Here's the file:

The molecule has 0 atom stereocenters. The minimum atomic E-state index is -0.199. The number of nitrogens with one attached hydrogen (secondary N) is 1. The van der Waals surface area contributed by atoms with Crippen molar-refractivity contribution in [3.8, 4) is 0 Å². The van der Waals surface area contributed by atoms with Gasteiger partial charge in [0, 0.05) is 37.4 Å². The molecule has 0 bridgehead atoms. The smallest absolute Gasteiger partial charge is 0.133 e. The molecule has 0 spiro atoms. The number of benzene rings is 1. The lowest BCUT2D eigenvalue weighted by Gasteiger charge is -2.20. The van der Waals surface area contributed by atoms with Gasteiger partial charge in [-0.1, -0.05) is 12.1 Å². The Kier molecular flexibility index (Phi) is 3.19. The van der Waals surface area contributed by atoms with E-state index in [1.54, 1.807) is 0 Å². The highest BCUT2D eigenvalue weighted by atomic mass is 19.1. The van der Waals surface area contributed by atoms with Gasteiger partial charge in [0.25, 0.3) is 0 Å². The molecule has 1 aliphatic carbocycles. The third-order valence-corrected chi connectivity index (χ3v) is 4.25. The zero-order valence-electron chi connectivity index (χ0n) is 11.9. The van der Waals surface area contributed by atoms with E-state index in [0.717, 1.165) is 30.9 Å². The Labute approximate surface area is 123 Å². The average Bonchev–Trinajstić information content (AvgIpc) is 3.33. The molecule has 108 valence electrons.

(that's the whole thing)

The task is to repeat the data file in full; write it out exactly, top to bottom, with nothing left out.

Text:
The molecule has 0 atom stereocenters. The minimum atomic E-state index is -0.199. The number of nitrogens with one attached hydrogen (secondary N) is 1. The van der Waals surface area contributed by atoms with Crippen molar-refractivity contribution in [3.8, 4) is 0 Å². The van der Waals surface area contributed by atoms with Gasteiger partial charge in [0, 0.05) is 37.4 Å². The molecule has 0 bridgehead atoms. The smallest absolute Gasteiger partial charge is 0.133 e. The molecule has 0 spiro atoms. The number of benzene rings is 1. The lowest BCUT2D eigenvalue weighted by Gasteiger charge is -2.20. The van der Waals surface area contributed by atoms with Gasteiger partial charge in [-0.1, -0.05) is 12.1 Å². The Kier molecular flexibility index (Phi) is 3.19. The van der Waals surface area contributed by atoms with E-state index in [1.54, 1.807) is 0 Å². The highest BCUT2D eigenvalue weighted by atomic mass is 19.1. The van der Waals surface area contributed by atoms with Gasteiger partial charge in [0.25, 0.3) is 0 Å². The molecule has 1 aliphatic carbocycles. The third-order valence-corrected chi connectivity index (χ3v) is 4.25. The zero-order valence-electron chi connectivity index (χ0n) is 11.9. The van der Waals surface area contributed by atoms with E-state index in [0.717, 1.165) is 30.9 Å². The Labute approximate surface area is 123 Å². The average Bonchev–Trinajstić information content (AvgIpc) is 3.33. The molecule has 108 valence electrons.